Workers sufficiently involved in a creating a risk to
safety are not beyond prosecution, but operators are still
On 27 July 2006, a worker at a quarry in far north
Queensland was struck by a Caterpillar loader and died. In the
aftermath of the ensuing investigation, the site senior
executive and a worker were charged with breaches of the Mining
and Quarrying Safety and Health Act 1999
(QMSHA). Each pleaded guilty to the
When the matter came before the Industrial Magistrates Court
in Mareeba, the worker pleaded guilty to failing to discharge
his obligations under the QMSHA and was fined $1,000, with no
The site senior executive for the quarry also pleaded guilty
to failing to discharge his obligations under the QMSHA, by
failing to put in place a traffic management system for the
haul road. He was fined $3,000, with no conviction recorded,
and ordered to pay $4,000 in legal costs.
Although few details of the incident are available publicly
or in the transcript of the decision, the decision is
consistent with a number of points:
there is a growing emphasis on individual responsibility
of all workers - even those not involved in the management of
a company or safety, quite apart from any managerial or
notwithstanding that interest, mine operators (like
employers) continue to bear primary responsibility for safety
in a workplace or arising from their operations, through
their ongoing and non-delegable duty to protect against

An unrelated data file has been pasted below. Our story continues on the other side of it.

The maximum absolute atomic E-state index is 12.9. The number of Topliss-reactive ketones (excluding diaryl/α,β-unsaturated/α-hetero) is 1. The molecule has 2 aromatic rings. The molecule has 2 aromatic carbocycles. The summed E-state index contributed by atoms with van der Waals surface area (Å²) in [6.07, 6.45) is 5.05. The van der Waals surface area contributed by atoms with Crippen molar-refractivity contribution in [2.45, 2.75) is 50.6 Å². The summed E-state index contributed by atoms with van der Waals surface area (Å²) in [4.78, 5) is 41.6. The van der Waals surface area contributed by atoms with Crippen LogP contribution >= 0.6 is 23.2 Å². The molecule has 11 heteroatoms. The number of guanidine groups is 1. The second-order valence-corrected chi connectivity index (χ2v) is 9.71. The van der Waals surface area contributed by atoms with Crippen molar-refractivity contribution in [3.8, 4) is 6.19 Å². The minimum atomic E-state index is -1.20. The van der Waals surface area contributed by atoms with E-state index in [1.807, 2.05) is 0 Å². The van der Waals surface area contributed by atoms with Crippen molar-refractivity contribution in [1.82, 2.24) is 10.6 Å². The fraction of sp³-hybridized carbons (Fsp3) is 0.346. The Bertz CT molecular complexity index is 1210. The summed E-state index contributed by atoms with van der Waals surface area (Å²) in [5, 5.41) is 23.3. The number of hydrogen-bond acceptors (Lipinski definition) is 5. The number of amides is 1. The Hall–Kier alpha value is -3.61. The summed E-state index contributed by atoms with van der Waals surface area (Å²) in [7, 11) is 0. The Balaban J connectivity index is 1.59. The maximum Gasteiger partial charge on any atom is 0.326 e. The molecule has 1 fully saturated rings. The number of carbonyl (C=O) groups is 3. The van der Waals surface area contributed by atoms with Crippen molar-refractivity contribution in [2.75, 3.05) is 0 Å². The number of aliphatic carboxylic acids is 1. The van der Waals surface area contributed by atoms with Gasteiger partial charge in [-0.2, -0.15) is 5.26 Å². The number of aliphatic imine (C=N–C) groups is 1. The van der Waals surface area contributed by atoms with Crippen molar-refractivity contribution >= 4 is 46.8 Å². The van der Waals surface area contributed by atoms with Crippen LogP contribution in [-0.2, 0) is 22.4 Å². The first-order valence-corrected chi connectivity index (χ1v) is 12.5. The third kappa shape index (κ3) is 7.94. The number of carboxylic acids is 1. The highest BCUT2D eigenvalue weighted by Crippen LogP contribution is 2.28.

individuals who have a direct role or involvement in any
safety incident might anticipate they will come to the
attention of the inspectorate; and
any culpability of workers over direct involvement in a
safety incident is unlikely to detract from the
responsibility of site senior executives or individuals
responsible for managing the affairs of the company or safety
A risk management regime based on ongoing due diligence is
essential to control these risks.
The content of this article is intended to provide a
general guide to the subject matter. Specialist advice should
be sought about your specific circumstances.
To print this article, all you need is to be registered on Mondaq.com.
Click to Login as an existing user or Register so you can print this article.
Long experience representing many of Australia's leading employers has taught us that in employment litigation the identity of an employee's representative is a major factor in how employee litigation runs.
Australian employees receive certain entitlements (such as annual leave and superannuation) where contractors do not.
Some comments from our readers… “The articles are extremely timely and highly applicable” “I often find critical information not available elsewhere” “As in-house counsel, Mondaq’s service is of great value”
Register for Access and our Free Biweekly Alert for
This service is completely free. Access 250,000 archived articles from 100+ countries and get a personalised email twice a week covering developments (and yes, our lawyers like to think you’ve read our Disclaimer).